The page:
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Marky Ramone drops Taiwan gig after paltry advance ticket sales

Taiwan's lackadaisical rock fans won't be seeing Marky Ramone at The Wall tonight.

Taiwan's lackadaisical rock fans won't be seeing Marky Ramone at The Wall tonight.

There is something seriously wrong here. Despite the fact you can't swing a cat in Ximending without hitting someone wearing a shirt or hat emblazoned with the Ramones logo, a show billed as "the last chance to see the Ramones in Asia," originally scheduled for tonight at the Wall in Taipei, has been canceled due to a lack of advance ticket sales.
True, three of the four long-term members of the band are dead. Drummer Marky Ramone wouldn't be happy having the show billed as a Ramones show - he prefers "Marky Ramone and friends." Still, for what Spin magazine in 2002 called the second-best rock and roll band ever - the Beatles were first - you'd think that Marky wouldn't have trouble selling out a venue that holds only 600 people. Yet a month after announcing the show in mid-July, the Wall had sold a measly 150 tickets.
According to Kev Lee, the show's de facto promoter, Marky's cancellation underscores the difficulty of getting small and medium-sized acts to Taiwan.
"Unfortunately, Taiwan just doesn't have a tradition of shows selling out early," says Lee, the Australian expat behind Leek Records and singer/guitarist for local punk outfit Consider the Meek.
Lee, though quick to point out that he's "not a real promoter," is active in bringing bands to the island. He helped arrange the NOFX show this April, and when Marky Ramone heard about how successful it was, he called Lee.
Having done some international touring as part of Consider the Meek, Lee should have a pretty good idea of how to organize a gig. Now he has a good idea of how not to organize one.
It should have worked. Despite what you might think, Taiwan isn't geographically doomed to be just a quick stop for big pop acts between Hong Kong and Australia. The key, Lee says, is Japan.
"A lot of western bands are annoyed that they have to fly all the way to Tokyo and then turn around and fly back home again." Taiwan could fill that niche, Lee says.
So what's the problem?
First, paltry advanced ticket sales. Lee encountered the same situation with NOFX: two weeks before the showdate, only 200 tickets had been sold.
"We were lucky," Lee says. NOFX had already planned to front their own travel expenses; in return Lee and the Wall agreed to give them 100 percent of door sales. The band needed to sell 400 tickets to break even.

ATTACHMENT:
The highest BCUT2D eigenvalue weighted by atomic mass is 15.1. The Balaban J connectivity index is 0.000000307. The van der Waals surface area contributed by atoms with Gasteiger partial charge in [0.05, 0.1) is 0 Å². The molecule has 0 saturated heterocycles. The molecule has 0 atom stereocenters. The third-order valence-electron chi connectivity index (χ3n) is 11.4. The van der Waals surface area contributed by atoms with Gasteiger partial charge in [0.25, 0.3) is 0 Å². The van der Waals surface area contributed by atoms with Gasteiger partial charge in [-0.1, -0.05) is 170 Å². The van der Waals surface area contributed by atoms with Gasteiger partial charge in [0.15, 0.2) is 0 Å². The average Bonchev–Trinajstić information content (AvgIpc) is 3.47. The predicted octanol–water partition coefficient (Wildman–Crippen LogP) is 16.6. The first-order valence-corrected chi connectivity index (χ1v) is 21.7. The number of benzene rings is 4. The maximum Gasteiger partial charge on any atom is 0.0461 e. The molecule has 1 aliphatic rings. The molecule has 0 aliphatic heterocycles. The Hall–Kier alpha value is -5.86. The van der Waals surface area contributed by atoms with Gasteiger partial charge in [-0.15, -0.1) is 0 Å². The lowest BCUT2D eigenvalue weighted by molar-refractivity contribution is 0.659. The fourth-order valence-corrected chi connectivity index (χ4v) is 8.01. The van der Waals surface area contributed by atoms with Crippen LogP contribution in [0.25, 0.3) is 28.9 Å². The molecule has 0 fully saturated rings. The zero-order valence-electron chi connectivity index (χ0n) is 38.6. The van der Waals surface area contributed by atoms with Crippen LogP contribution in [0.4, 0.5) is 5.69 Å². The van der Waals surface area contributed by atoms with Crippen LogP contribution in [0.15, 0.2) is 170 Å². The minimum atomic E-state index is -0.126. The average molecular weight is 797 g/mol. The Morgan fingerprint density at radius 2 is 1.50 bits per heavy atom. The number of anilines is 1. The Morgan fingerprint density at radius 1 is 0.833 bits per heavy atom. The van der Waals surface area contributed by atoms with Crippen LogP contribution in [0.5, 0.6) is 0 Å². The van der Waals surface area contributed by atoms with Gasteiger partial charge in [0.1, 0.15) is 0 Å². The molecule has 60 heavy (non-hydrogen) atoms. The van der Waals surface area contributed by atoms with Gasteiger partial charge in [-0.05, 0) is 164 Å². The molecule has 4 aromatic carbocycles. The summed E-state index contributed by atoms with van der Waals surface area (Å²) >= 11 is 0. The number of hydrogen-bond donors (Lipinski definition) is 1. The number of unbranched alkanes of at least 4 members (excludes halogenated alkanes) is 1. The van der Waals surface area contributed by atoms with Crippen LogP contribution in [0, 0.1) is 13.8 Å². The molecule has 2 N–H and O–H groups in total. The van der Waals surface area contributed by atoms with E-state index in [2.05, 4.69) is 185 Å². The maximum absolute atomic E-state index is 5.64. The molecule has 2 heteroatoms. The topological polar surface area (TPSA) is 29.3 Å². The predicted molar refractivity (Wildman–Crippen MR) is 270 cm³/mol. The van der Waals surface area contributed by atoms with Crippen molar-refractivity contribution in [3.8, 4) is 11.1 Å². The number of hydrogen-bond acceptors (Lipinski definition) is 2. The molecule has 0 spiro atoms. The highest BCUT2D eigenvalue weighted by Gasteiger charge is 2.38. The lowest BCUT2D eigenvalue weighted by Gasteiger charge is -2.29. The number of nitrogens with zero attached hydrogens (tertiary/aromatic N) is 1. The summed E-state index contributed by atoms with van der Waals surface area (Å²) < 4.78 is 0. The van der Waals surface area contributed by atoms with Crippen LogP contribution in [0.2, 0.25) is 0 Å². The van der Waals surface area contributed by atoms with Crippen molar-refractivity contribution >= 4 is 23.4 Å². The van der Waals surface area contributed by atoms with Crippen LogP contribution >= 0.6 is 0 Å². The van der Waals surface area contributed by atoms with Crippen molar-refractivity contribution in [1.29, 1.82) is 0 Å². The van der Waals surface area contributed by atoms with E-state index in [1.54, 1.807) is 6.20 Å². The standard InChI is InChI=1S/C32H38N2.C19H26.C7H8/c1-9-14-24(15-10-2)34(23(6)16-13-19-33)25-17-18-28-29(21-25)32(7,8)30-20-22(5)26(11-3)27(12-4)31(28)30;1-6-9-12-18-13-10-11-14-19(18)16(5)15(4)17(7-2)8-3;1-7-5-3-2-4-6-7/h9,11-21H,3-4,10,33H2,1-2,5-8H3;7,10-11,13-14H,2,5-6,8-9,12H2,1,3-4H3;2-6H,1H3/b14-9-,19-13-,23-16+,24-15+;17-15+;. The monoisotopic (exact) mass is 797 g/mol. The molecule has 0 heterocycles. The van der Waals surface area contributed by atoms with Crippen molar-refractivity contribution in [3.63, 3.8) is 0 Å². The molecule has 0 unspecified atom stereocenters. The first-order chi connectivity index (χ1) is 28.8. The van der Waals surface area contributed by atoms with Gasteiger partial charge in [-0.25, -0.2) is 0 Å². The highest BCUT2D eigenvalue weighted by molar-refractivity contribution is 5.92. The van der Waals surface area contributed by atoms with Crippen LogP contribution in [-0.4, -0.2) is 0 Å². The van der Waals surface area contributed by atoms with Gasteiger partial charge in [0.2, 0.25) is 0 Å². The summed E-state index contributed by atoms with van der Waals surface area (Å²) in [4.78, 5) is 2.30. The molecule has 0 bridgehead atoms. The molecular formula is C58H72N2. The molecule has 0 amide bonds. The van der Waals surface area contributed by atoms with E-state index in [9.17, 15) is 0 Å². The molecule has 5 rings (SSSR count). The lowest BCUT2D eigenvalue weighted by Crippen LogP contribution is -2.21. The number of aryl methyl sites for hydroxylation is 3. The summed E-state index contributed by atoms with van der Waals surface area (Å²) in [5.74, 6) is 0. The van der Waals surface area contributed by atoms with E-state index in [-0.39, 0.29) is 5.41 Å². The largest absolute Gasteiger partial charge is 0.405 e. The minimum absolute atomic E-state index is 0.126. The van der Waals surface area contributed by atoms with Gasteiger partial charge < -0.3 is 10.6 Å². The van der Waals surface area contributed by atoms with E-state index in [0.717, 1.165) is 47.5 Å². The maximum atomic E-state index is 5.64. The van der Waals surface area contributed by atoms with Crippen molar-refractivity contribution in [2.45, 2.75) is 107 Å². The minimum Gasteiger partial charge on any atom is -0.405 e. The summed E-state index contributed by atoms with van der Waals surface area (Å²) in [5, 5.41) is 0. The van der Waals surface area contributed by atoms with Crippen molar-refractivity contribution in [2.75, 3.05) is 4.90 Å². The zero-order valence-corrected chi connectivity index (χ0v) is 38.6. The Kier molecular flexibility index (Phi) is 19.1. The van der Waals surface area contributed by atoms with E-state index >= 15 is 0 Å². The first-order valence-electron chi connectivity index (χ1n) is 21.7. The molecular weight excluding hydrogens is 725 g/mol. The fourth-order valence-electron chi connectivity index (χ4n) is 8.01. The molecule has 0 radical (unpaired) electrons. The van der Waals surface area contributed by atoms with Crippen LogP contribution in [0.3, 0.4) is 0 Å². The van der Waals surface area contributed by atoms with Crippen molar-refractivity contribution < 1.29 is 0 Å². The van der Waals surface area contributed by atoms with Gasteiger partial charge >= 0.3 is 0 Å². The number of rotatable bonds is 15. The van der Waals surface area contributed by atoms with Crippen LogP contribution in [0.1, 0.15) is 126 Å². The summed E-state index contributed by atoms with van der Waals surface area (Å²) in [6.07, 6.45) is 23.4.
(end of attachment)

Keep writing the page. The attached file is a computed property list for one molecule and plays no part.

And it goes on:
By the time NOFX took the stage, they had sold all 600 tickets and were forced to turn away 300 people at the door.
Lee has no doubt the Marky Ramone show would have sold out. But if Taiwan wants to have quality rock shows, he says, promoters need to have enough money on hand to guarantee it.
"There are still lots of stories of bands that fly themselves across the world and then the crowds just don't show up," he says.
But finding funders isn't easy. For an NT$350 per ticket show Lee is currently promoting, he's asking sponsors to give NT$3,000 for 10 tickets and free advertising. No one's biting.
Although raising the money to cover a band's traveling expenses is tiresome, time-consuming, and financially risky, the second problem could be much worse: Local rockers seem to prefer plugging miniature plastic speakers in their ears to seeing actual gigs. As ex-hoodlum and former President Chiang Kai-shek said while ex-librarian Mao Zedong was whooping his wet Whampoa wagger into retreat: One is a disease of the skin, the other a disease of the heart.
As we spoke last Saturday, Lee noted that the Velvet Underground, a rock club under the Shinkong Mitsukoshi across from Taipei Main Station, was shutting down the following night. Never heard of the rock club Velvet Underground? Perhaps that's the problem.
Even the Wall, opened in 2002 to showcase Taiwan's rock scene, was forced to remodel and start hosting dance parties a couple years ago. When I stopped by to get a refund for my Marky Ramone ticket last Thursday, the door to the Wall's auditorium was locked and only scattered groups of people hung around the new bar they've opened in the hallway between the White Wabbit records shop and the tattoo parlor.
Meanwhile, the crowds at Brass Monkey, 9%, and Carnegie's mid-week Ladies' Nights don't seem to be thinning. As for tonight, other clubs are offering a "Bikini Fever Party" and a "Wet T-shirt Party." Never one to fall behind, Luxy is staying abreast of the trend with "Hot Chick Boxing."
For those of us not into the boom-boom electronic drum roll scene, let's hope Joey, Johnny, and Dee Dee Ramone are spinning in their graves fast enough to bore a hole here and save us.
Lee's optimistic and is trying to reschedule Marky for next May.
In the meantime, Lee is promoting two shows featuring Japanese all-girl punk quartet Akiakane and Consider the Meek at APA Lounge 808 in Ximending, Taipei on November 9 and 10 (NT$350 in advance/NT$450 at the door). Write to leekrecords@hotmail.com for tickets or details.


Updated : 2021-06-17 06:49 GMT+08:00